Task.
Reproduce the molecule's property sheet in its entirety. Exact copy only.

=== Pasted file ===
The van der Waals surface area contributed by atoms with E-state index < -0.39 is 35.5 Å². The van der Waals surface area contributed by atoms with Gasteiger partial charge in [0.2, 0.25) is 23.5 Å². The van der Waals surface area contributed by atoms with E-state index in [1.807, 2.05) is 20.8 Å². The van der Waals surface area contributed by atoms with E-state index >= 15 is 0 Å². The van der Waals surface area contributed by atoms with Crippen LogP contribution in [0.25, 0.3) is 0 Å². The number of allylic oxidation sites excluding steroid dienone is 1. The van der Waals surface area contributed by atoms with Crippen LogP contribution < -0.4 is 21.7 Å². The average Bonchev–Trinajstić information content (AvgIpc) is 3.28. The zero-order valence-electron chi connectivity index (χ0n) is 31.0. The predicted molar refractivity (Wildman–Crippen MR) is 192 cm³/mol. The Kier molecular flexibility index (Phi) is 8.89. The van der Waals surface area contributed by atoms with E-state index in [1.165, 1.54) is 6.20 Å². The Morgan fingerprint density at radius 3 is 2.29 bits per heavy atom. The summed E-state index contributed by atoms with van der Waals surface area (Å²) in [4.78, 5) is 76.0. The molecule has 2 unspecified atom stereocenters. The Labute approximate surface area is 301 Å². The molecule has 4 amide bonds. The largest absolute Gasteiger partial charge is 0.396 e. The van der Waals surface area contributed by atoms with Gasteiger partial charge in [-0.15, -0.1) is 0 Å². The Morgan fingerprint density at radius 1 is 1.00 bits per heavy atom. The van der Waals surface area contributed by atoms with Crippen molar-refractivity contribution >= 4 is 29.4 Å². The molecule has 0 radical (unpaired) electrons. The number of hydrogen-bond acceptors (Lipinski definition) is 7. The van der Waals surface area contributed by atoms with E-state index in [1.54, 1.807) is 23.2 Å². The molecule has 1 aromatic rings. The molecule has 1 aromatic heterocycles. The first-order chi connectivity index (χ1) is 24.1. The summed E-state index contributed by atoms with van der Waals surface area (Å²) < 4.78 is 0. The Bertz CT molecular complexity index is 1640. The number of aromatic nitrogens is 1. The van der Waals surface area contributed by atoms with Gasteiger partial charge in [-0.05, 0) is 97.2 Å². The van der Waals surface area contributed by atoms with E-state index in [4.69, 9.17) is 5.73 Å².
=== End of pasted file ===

The van der Waals surface area contributed by atoms with E-state index < -0.39 is 35.5 Å². The van der Waals surface area contributed by atoms with Gasteiger partial charge in [0.2, 0.25) is 23.5 Å². The van der Waals surface area contributed by atoms with E-state index in [1.807, 2.05) is 20.8 Å². The van der Waals surface area contributed by atoms with E-state index >= 15 is 0 Å². The van der Waals surface area contributed by atoms with Crippen LogP contribution in [0.25, 0.3) is 0 Å². The number of allylic oxidation sites excluding steroid dienone is 1. The van der Waals surface area contributed by atoms with Crippen LogP contribution < -0.4 is 21.7 Å². The average Bonchev–Trinajstić information content (AvgIpc) is 3.28. The zero-order valence-electron chi connectivity index (χ0n) is 31.0. The predicted molar refractivity (Wildman–Crippen MR) is 192 cm³/mol. The Kier molecular flexibility index (Phi) is 8.89. The van der Waals surface area contributed by atoms with E-state index in [1.165, 1.54) is 6.20 Å². The Morgan fingerprint density at radius 3 is 2.29 bits per heavy atom. The summed E-state index contributed by atoms with van der Waals surface area (Å²) in [4.78, 5) is 76.0. The molecule has 2 unspecified atom stereocenters. The Labute approximate surface area is 301 Å². The molecule has 4 amide bonds. The largest absolute Gasteiger partial charge is 0.396 e. The van der Waals surface area contributed by atoms with Gasteiger partial charge in [-0.15, -0.1) is 0 Å². The Morgan fingerprint density at radius 1 is 1.00 bits per heavy atom. The van der Waals surface area contributed by atoms with Crippen molar-refractivity contribution >= 4 is 29.4 Å². The molecule has 0 radical (unpaired) electrons. The number of hydrogen-bond acceptors (Lipinski definition) is 7. The van der Waals surface area contributed by atoms with E-state index in [1.54, 1.807) is 23.2 Å². The molecule has 1 aromatic rings. The molecule has 1 aromatic heterocycles. The first-order chi connectivity index (χ1) is 24.1. The summed E-state index contributed by atoms with van der Waals surface area (Å²) < 4.78 is 0. The Bertz CT molecular complexity index is 1640. The number of aromatic nitrogens is 1. The van der Waals surface area contributed by atoms with Gasteiger partial charge in [-0.05, 0) is 97.2 Å². The van der Waals surface area contributed by atoms with E-state index in [4.69, 9.17) is 5.73 Å².